Muslim Democratic Parties in the Middle East

Muslim Democratic Parties in the Middle East

Economy and Politics of Islamist Moderation
A.Kadir Yildirim
Distribution: World
Publication date: 9/22/2016
Format: paper 294 pages, 20 charts, 12 tables
6 x 9
ISBN: 978-0-253-02309-4
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Description

A.Kadir Yildirim and other scholars have used the term "Muslim Democrat" to describe moderate Islamist political parties, suggesting a parallel with Christian Democratic parties in Europe. These parties (MDPs) are marked by their adherence to a secular political regime, normative commitment to the rules of a democratic political system, and the democratic political representation of a religious identity. In this book, Yildirim draws on extensive field research in Turkey, Egypt, and Morocco to examine this phenomenon and assess the interaction of economic and political factors in the development of MDPs. Distinguishing between "competitive [economic] liberalization" and "crony liberalization," he argues that MDPs are more likely to emerge and succeed in the context of the former. He summarizes that the broader implication is that the economic liberalization models adopted by governments in the region in the wake of the Arab Spring have significant implications for the future direction of party systems and democratic reform.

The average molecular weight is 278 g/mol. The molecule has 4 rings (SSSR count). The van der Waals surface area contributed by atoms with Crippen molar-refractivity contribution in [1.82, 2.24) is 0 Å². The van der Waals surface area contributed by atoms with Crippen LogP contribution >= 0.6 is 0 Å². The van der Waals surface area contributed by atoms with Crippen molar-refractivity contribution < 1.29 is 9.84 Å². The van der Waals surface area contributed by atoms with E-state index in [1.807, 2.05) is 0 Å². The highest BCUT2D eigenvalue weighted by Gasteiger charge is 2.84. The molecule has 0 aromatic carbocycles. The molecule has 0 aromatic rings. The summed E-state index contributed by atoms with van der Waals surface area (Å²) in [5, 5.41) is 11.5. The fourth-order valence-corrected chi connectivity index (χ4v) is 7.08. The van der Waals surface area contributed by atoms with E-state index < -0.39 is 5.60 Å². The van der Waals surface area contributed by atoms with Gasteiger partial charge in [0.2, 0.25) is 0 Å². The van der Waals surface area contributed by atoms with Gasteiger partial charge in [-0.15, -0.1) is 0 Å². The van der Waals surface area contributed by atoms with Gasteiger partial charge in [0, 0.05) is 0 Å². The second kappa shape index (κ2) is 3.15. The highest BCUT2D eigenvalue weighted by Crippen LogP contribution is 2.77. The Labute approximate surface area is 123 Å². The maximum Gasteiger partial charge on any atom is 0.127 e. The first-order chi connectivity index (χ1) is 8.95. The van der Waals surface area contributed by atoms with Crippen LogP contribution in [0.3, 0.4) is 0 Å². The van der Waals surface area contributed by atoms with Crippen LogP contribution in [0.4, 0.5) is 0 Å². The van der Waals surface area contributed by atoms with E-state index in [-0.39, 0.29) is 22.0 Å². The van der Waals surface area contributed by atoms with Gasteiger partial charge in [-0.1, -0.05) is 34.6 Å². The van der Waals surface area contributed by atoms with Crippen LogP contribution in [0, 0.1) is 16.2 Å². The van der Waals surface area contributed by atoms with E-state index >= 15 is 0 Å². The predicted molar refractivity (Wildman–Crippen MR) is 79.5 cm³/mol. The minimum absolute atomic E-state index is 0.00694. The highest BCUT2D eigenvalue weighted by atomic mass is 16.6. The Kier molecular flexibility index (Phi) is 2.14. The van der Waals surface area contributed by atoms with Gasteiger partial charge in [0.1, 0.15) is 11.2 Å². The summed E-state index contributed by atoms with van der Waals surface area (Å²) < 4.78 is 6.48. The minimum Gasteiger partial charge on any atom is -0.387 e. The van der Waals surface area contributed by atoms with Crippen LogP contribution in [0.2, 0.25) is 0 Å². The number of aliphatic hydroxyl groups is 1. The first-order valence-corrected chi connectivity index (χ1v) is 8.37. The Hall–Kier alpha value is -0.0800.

Author Bio

A.Kadir Yildirim is a research scholar at Rice University's Baker Institute for Public Policy.

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Table of Contents

Acknowledgments
Abbreviations
Introduction: Muslim Democratic Parties
1. A Social Theory of Muslim Democratic Parties
2. Modeling Economic Liberalization in a Comparative Perspective
3. From the Periphery to the Center: Competitive Liberalization in Turkey
4. Stuck in the Periphery: Crony Liberalization in Egypt
5. Pathways from the Periphery: Competitive Liberalization in Morocco
Conclusion
Appendix: List of Interviews
Notes
Bibliography
Index
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